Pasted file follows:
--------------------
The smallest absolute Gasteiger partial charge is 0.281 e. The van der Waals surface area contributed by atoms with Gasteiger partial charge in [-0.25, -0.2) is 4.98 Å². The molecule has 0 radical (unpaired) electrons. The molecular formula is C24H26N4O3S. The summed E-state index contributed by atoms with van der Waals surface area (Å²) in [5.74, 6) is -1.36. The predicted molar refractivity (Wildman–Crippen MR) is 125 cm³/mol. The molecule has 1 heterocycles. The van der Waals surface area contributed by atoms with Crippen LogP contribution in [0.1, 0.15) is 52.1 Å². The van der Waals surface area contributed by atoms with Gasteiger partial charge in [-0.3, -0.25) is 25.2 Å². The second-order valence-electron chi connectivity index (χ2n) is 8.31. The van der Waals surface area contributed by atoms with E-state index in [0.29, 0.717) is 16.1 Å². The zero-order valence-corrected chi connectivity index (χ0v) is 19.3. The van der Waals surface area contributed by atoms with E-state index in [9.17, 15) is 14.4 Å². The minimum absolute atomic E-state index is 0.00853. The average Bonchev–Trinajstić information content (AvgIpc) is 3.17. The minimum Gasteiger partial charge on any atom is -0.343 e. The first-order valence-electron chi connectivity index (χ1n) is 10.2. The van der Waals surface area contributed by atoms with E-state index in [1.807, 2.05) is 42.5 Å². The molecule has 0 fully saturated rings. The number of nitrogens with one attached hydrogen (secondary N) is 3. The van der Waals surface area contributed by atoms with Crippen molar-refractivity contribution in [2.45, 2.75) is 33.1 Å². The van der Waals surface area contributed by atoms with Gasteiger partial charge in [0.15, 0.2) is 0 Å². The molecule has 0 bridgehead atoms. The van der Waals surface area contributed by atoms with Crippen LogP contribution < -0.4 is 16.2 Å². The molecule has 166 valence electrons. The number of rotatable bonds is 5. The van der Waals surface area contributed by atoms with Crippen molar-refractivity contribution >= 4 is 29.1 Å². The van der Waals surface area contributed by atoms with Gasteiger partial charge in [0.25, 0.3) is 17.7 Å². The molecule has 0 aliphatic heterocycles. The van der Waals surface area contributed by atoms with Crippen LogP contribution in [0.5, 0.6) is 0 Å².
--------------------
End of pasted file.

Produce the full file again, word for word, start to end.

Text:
The smallest absolute Gasteiger partial charge is 0.281 e. The van der Waals surface area contributed by atoms with Gasteiger partial charge in [-0.25, -0.2) is 4.98 Å². The molecule has 0 radical (unpaired) electrons. The molecular formula is C24H26N4O3S. The summed E-state index contributed by atoms with van der Waals surface area (Å²) in [5.74, 6) is -1.36. The predicted molar refractivity (Wildman–Crippen MR) is 125 cm³/mol. The molecule has 1 heterocycles. The van der Waals surface area contributed by atoms with Crippen LogP contribution in [0.1, 0.15) is 52.1 Å². The van der Waals surface area contributed by atoms with Gasteiger partial charge in [-0.3, -0.25) is 25.2 Å². The second-order valence-electron chi connectivity index (χ2n) is 8.31. The van der Waals surface area contributed by atoms with E-state index in [0.29, 0.717) is 16.1 Å². The zero-order valence-corrected chi connectivity index (χ0v) is 19.3. The van der Waals surface area contributed by atoms with E-state index in [9.17, 15) is 14.4 Å². The minimum absolute atomic E-state index is 0.00853. The average Bonchev–Trinajstić information content (AvgIpc) is 3.17. The minimum Gasteiger partial charge on any atom is -0.343 e. The first-order valence-electron chi connectivity index (χ1n) is 10.2. The van der Waals surface area contributed by atoms with E-state index in [1.807, 2.05) is 42.5 Å². The molecule has 0 fully saturated rings. The number of nitrogens with one attached hydrogen (secondary N) is 3. The van der Waals surface area contributed by atoms with Crippen molar-refractivity contribution in [2.45, 2.75) is 33.1 Å². The van der Waals surface area contributed by atoms with Gasteiger partial charge in [0.15, 0.2) is 0 Å². The molecule has 0 bridgehead atoms. The van der Waals surface area contributed by atoms with Crippen LogP contribution < -0.4 is 16.2 Å². The molecule has 166 valence electrons. The number of rotatable bonds is 5. The van der Waals surface area contributed by atoms with Crippen molar-refractivity contribution >= 4 is 29.1 Å². The van der Waals surface area contributed by atoms with Gasteiger partial charge in [0.25, 0.3) is 17.7 Å². The molecule has 0 aliphatic heterocycles. The van der Waals surface area contributed by atoms with Crippen LogP contribution in [0.5, 0.6) is 0 Å².